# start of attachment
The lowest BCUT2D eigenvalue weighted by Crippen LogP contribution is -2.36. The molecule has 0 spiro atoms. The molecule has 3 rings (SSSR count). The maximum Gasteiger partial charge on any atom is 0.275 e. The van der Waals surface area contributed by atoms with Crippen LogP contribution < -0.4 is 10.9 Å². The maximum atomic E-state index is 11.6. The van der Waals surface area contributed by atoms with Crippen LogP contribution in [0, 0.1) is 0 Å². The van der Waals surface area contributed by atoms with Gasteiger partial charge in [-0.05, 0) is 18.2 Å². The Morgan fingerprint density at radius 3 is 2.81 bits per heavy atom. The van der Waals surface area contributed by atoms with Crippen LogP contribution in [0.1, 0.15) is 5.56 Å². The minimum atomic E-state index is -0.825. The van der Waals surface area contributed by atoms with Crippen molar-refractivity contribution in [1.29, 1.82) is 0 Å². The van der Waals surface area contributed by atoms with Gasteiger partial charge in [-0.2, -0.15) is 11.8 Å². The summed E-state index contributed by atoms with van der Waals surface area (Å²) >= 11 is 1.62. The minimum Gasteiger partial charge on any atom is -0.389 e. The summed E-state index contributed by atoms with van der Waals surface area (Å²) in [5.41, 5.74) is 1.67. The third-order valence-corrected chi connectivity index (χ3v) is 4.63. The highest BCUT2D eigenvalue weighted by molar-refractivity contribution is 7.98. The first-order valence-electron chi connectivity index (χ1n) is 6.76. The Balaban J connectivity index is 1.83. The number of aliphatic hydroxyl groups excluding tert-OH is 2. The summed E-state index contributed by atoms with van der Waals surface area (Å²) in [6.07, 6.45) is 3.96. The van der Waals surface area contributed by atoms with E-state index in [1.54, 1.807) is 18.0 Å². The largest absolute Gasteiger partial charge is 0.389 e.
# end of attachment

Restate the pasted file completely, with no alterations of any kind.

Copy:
The lowest BCUT2D eigenvalue weighted by Crippen LogP contribution is -2.36. The molecule has 0 spiro atoms. The molecule has 3 rings (SSSR count). The maximum Gasteiger partial charge on any atom is 0.275 e. The van der Waals surface area contributed by atoms with Crippen LogP contribution < -0.4 is 10.9 Å². The maximum atomic E-state index is 11.6. The van der Waals surface area contributed by atoms with Crippen LogP contribution in [0, 0.1) is 0 Å². The van der Waals surface area contributed by atoms with Gasteiger partial charge in [-0.05, 0) is 18.2 Å². The Morgan fingerprint density at radius 3 is 2.81 bits per heavy atom. The van der Waals surface area contributed by atoms with Crippen LogP contribution in [0.1, 0.15) is 5.56 Å². The minimum atomic E-state index is -0.825. The van der Waals surface area contributed by atoms with Crippen molar-refractivity contribution in [1.29, 1.82) is 0 Å². The van der Waals surface area contributed by atoms with Gasteiger partial charge in [-0.2, -0.15) is 11.8 Å². The summed E-state index contributed by atoms with van der Waals surface area (Å²) >= 11 is 1.62. The minimum Gasteiger partial charge on any atom is -0.389 e. The summed E-state index contributed by atoms with van der Waals surface area (Å²) in [5.41, 5.74) is 1.67. The third-order valence-corrected chi connectivity index (χ3v) is 4.63. The highest BCUT2D eigenvalue weighted by molar-refractivity contribution is 7.98. The first-order valence-electron chi connectivity index (χ1n) is 6.76. The Balaban J connectivity index is 1.83. The number of aliphatic hydroxyl groups excluding tert-OH is 2. The summed E-state index contributed by atoms with van der Waals surface area (Å²) in [6.07, 6.45) is 3.96. The van der Waals surface area contributed by atoms with E-state index in [1.54, 1.807) is 18.0 Å². The largest absolute Gasteiger partial charge is 0.389 e.